Tag Archives: music

I Love People Who Improve

One day, years ago, I saw a friend outside a function room in a hotel, trying to master bar chords on his guitar for a song he had been working on. I’m not sure if he got them figured out that day, but he has since mastered them thoroughly. He is now in great demand at music festivals.

Years ago, a friend of mine was studying art in high school. Many of her paintings were reproductions of record album covers. Now she teaches art, has had her paintings in gallery shows, and takes commissions for her artwork. She has experimented with different styles, and also has dabbled in quilting and jewelry making.

One of the things that I love about these people is that they took something they loved and got better at it. They put in the time. They made the most of their pursuits. They got better at them.

Too many people take up artistic or other pursuits and, if they’re not good at them immediately, give up. Closets everywhere are littered with sheet music, sketchpads, needlepoint paraphernalia, bolts of fabric, unused crochet hooks, skis and tennis racquets and bongo drums – remnants of their hopes and abandoned attempts. These are not failures, strictly, as their creators never really gave them a chance. They are relics of people who simply didn’t improve.

On my computer are files that record my attempts to get better at writing. There are poems that I submitted to contests. Stories that didn’t make the cut. Writing samples that were not selected for bigger assignments. But I like to think that my writing is getting better. One of my stories got an honorable mention. I have finished a novel.

True, the novel needs a rewrite, or at least the first four chapters do. I need to improve if I am to take my writing any further. And this I will try to do. I simply made the mistake of not realizing that I had more work to do to improve. It was not until I realized this that I had the impetus to improve.

It’s a fact that not everyone has the talent – the raw ability – to play the guitar well, to create paintings that people want to buy, to write a novel that sells. But there are things they can do to improve at their craft, to make a hobby more fulfilling or even a business. They can take lessons, for example. They can learn from the masters. At first a person may be copying someone else’s style. (That’s the way the Old Masters learned to paint. Some of them became so good at it that professionals have a hard time telling the difference. Then the fledgling painters left the nest and took their own commissions, developed their own styles.)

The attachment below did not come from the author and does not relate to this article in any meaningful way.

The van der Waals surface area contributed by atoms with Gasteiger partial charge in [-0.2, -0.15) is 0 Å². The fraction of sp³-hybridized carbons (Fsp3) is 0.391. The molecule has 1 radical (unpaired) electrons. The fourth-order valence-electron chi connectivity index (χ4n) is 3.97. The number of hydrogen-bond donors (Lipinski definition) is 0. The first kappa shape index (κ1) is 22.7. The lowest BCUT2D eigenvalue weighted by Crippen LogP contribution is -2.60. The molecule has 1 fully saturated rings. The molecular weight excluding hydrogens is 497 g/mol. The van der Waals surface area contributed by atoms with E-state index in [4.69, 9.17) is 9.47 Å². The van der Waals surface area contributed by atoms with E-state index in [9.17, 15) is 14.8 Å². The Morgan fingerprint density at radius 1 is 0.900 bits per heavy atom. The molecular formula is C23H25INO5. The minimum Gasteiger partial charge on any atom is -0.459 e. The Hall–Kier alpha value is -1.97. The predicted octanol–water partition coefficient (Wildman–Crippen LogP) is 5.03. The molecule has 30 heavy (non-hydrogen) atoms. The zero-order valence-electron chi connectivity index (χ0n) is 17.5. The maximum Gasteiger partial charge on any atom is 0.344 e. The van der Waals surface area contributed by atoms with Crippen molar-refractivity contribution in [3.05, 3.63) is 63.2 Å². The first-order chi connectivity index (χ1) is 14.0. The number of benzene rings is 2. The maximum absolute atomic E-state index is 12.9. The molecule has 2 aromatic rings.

And I admire that tenacity in creative people, whether they be crafters or aspiring pros. It’s a daunting thing, and an audacious one, to think you can improve. There may be a natural limit to how much a person can improve, but even to try is a worthy thing. The pros have something in common with those who never make it. They all started from zero. Even the people who abandon their pursuit may have improved – just not enough or fast enough to satisfy themselves and their expectations.

One of my writer friends conducts seminars called “Leap and the Net Will Appear.” I’m not sure that I totally believe that.

But one of my favorite sayings is, “If you’re going to strike out, strike out swinging.” Who knows, after some coaching and practice, you may be hitting the ball out of the park. Or maybe my friend is right, and the net will appear.

The Noble Armadillo

A new friend asked me the other day if there’s anything I collect. Not many of my collections have been very successful. Back when I was able to travel overseas, I was working on a Beers of the World t-shirt collection. Now I can’t fit into any of them or acquire more. (Yes, you can get anything on the Internet, but I had to be where they actually sold the beer for it to count.)